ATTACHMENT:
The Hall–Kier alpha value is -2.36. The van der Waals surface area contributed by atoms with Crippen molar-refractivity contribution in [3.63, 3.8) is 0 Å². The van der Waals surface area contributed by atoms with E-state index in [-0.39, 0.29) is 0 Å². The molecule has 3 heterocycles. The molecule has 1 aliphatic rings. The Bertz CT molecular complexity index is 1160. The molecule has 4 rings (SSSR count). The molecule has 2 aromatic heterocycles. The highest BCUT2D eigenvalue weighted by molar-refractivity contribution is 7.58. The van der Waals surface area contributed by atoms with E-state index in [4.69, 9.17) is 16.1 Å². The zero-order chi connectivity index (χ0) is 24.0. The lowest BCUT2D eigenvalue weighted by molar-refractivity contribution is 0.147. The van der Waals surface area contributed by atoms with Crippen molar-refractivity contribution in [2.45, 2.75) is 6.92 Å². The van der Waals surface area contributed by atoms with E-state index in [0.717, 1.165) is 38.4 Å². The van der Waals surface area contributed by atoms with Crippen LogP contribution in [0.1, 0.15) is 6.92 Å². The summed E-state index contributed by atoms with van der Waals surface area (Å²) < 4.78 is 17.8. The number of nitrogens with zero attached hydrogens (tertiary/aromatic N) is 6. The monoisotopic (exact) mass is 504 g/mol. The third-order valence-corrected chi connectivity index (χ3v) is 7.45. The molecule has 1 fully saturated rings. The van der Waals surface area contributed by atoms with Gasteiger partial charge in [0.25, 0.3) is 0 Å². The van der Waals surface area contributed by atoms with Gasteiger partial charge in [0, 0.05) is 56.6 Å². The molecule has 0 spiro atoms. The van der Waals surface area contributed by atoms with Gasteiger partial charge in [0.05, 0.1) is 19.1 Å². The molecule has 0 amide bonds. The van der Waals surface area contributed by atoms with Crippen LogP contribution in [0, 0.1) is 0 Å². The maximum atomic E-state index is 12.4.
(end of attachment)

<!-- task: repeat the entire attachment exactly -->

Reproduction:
The Hall–Kier alpha value is -2.36. The van der Waals surface area contributed by atoms with Crippen molar-refractivity contribution in [3.63, 3.8) is 0 Å². The van der Waals surface area contributed by atoms with E-state index in [-0.39, 0.29) is 0 Å². The molecule has 3 heterocycles. The molecule has 1 aliphatic rings. The Bertz CT molecular complexity index is 1160. The molecule has 4 rings (SSSR count). The molecule has 2 aromatic heterocycles. The highest BCUT2D eigenvalue weighted by molar-refractivity contribution is 7.58. The van der Waals surface area contributed by atoms with E-state index in [4.69, 9.17) is 16.1 Å². The zero-order chi connectivity index (χ0) is 24.0. The lowest BCUT2D eigenvalue weighted by molar-refractivity contribution is 0.147. The van der Waals surface area contributed by atoms with Crippen molar-refractivity contribution in [2.45, 2.75) is 6.92 Å². The van der Waals surface area contributed by atoms with E-state index in [0.717, 1.165) is 38.4 Å². The van der Waals surface area contributed by atoms with Crippen LogP contribution in [0.1, 0.15) is 6.92 Å². The summed E-state index contributed by atoms with van der Waals surface area (Å²) < 4.78 is 17.8. The number of nitrogens with zero attached hydrogens (tertiary/aromatic N) is 6. The monoisotopic (exact) mass is 504 g/mol. The third-order valence-corrected chi connectivity index (χ3v) is 7.45. The molecule has 1 fully saturated rings. The van der Waals surface area contributed by atoms with Gasteiger partial charge in [0.25, 0.3) is 0 Å². The van der Waals surface area contributed by atoms with Gasteiger partial charge in [0, 0.05) is 56.6 Å². The molecule has 0 spiro atoms. The van der Waals surface area contributed by atoms with Gasteiger partial charge in [0.05, 0.1) is 19.1 Å². The molecule has 0 amide bonds. The van der Waals surface area contributed by atoms with Crippen LogP contribution in [0, 0.1) is 0 Å². The maximum atomic E-state index is 12.4.